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US Court Reinstates Biden’s Vaccine Mandate

Jonathan loves talking politics, economics and philosophy. He carries unique perspectives on everything making him a rather odd mix of liberal-conservative with a streak of independent Austrian thought.
Published: December 18, 2021
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WASHINGTON, DC - OCTOBER 14: U.S. President Joe Biden removes his face mask as he arrives to speak in the South Court Auditorium on the White House campus October 14, 2021 in Washington, DC. An appeals court has reinstated President Joe Biden's executive order mandating vaccines for companies with over 100 employees. (Image: Drew Angerer/Getty Images)

In September, President Joe Biden issued an executive order mandating all businesses employing more than 100 or more people to have their workers vaccinated against COVID-19. Unvaccinated employees must submit negative COVID-19 test results on a weekly basis and wear face masks. Companies that do not comply with the rule by Jan. 4 could face fines.

A month ago, a federal appeals court in the state of Louisiana had blocked the mandate after several states, companies, and individuals filed a lawsuit against Biden’s order. The lawsuit argued that the Occupational Safety and Health Administration (OSHA) had exceeded its authority by issuing the vaccine mandate pushed forward by Biden and that the coronavirus is not to be classified as a workplace hazard.

On Dec. 17, the Sixth Circuit federal appeals court from Ohio reinstated Biden’s executive order in a 2-1 ruling, insisting that OSHA had the authority to issue such vaccine mandates.

“It is difficult to imagine what more OSHA could do or rely on to justify its finding that workers face a grave danger in the workplace… It is not appropriate to second-guess that agency determination considering the substantial evidence, including many peer-reviewed scientific studies, on which it relied,” the opinion stated.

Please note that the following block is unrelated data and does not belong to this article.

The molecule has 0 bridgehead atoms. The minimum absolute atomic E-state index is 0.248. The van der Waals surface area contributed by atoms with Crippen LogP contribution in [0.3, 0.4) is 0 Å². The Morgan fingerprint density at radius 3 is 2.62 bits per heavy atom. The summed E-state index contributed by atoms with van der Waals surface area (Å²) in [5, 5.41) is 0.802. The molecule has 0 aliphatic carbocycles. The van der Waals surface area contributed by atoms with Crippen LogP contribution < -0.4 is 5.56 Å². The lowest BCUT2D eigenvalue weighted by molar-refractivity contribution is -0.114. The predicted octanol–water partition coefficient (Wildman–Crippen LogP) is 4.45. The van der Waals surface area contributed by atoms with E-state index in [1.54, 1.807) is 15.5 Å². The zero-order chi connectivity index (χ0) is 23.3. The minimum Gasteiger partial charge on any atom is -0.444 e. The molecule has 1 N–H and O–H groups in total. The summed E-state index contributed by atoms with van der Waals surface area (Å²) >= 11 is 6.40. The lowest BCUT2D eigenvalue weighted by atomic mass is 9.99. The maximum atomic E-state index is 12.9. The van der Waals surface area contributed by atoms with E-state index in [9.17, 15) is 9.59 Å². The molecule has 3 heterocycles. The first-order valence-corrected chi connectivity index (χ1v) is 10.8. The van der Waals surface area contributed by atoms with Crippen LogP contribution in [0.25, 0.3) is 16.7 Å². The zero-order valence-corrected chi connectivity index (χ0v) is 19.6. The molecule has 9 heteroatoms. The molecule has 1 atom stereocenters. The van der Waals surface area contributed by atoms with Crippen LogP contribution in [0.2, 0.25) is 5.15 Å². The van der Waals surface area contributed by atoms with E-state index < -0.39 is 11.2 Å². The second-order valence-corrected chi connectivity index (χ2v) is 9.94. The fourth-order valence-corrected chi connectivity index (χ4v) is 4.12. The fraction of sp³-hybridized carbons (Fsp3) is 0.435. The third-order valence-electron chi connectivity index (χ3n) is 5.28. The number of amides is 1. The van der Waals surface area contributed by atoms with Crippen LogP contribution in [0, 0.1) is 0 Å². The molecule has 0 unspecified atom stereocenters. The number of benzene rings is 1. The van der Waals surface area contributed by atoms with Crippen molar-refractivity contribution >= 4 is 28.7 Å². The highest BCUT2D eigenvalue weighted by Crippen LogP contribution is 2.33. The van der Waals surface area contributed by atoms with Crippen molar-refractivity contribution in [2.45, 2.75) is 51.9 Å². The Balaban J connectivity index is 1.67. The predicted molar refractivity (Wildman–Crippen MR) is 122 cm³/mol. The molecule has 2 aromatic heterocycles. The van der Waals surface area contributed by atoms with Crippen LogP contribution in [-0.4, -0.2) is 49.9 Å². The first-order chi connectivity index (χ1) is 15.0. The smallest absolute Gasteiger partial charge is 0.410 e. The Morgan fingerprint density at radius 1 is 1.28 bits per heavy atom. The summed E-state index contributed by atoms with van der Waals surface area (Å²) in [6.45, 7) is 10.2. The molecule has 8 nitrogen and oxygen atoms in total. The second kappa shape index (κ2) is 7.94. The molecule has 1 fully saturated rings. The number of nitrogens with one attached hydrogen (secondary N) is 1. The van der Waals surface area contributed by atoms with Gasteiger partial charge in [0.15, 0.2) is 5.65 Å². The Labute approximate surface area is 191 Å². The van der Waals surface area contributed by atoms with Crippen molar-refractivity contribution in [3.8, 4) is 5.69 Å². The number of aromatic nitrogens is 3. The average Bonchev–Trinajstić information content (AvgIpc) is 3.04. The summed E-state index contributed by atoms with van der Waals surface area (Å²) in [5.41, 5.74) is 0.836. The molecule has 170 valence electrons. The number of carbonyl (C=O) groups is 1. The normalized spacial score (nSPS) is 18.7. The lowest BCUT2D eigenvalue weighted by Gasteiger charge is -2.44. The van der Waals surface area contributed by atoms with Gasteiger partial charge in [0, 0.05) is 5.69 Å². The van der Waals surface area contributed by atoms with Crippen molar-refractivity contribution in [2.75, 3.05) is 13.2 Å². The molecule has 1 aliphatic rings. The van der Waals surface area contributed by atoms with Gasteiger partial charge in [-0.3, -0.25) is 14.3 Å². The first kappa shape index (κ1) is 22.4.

The sole dissenting judge was Trump appointee Joan Louise Larsen who pointed out that Congress has not provided the OSHA with the power to create such a rule. In addition, the secretary of labor “has not made the appropriate finding of necessity.” An “emergency standard” is necessary to protect employees from danger, she insisted.

“The purpose of the mandate is to protect unvaccinated people. The rule’s premise is that vaccines work. And so, OSHA has explained that the rule is not about protecting the vaccinated; they do not face ‘grave danger’ from working with those who are not vaccinated,” Larsen said in her dissenting opinion.

Following the court judgment, 27 business groups filed an appeal at the Supreme Court in a bid to block the mandate. The group argued that the OSHA vaccine rule will bring harm to thousands of businesses by imposing “substantial, nonrecoverable compliance costs.”

Businesses will have to bear the cost of testing employees, with such costs potentially transferred to customers at a time when the average American is reeling under inflation. Businesses that pass these costs on to employees might face mass resignations, they warned.

In a tweet on Dec. 18, Arkansas Attorney General Leslie Rutledge denounced the decision of the appeals court. “The Sixth Circuit’s decision is extremely disappointing for Arkansans because it will force them to get the shot or lose their jobs. That’s why I am asking the United States Supreme Court to immediately block President Biden’s order,” she said.

South Carolina Attorney General Alan Wilson admitted to being “disappointed” by the court decision. But Wilson promised to continue fighting against the “illegal mandate” as he believes it can be stopped. The OSHA vaccine mandate imposes a fine of $13,600 per violation on businesses. For violations deemed to be serious, fines can go up to $136,000.